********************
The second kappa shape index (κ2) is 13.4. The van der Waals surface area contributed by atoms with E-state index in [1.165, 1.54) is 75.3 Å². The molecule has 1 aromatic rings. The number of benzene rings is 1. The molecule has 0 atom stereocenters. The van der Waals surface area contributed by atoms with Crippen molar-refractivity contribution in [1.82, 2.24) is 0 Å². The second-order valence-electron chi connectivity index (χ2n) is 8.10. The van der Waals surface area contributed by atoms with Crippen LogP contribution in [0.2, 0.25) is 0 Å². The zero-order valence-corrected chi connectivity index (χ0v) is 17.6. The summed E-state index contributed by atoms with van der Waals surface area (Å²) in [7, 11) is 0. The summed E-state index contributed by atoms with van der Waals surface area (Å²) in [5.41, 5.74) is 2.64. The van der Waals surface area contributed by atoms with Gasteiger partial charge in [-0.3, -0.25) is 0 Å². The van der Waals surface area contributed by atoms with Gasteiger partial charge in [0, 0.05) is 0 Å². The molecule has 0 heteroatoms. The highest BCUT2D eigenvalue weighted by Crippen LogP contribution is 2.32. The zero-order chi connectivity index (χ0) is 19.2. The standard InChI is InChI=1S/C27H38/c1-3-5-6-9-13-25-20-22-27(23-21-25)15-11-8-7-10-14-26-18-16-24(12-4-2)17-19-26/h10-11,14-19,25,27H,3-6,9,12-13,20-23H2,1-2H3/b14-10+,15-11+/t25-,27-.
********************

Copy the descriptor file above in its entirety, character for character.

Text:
The second kappa shape index (κ2) is 13.4. The van der Waals surface area contributed by atoms with E-state index in [1.165, 1.54) is 75.3 Å². The molecule has 1 aromatic rings. The number of benzene rings is 1. The molecule has 0 atom stereocenters. The van der Waals surface area contributed by atoms with Crippen molar-refractivity contribution in [1.82, 2.24) is 0 Å². The second-order valence-electron chi connectivity index (χ2n) is 8.10. The van der Waals surface area contributed by atoms with Crippen LogP contribution in [0.2, 0.25) is 0 Å². The zero-order valence-corrected chi connectivity index (χ0v) is 17.6. The summed E-state index contributed by atoms with van der Waals surface area (Å²) in [7, 11) is 0. The summed E-state index contributed by atoms with van der Waals surface area (Å²) in [5.41, 5.74) is 2.64. The van der Waals surface area contributed by atoms with Gasteiger partial charge in [-0.3, -0.25) is 0 Å². The van der Waals surface area contributed by atoms with Gasteiger partial charge in [0, 0.05) is 0 Å². The molecule has 0 heteroatoms. The highest BCUT2D eigenvalue weighted by Crippen LogP contribution is 2.32. The zero-order chi connectivity index (χ0) is 19.2. The standard InChI is InChI=1S/C27H38/c1-3-5-6-9-13-25-20-22-27(23-21-25)15-11-8-7-10-14-26-18-16-24(12-4-2)17-19-26/h10-11,14-19,25,27H,3-6,9,12-13,20-23H2,1-2H3/b14-10+,15-11+/t25-,27-.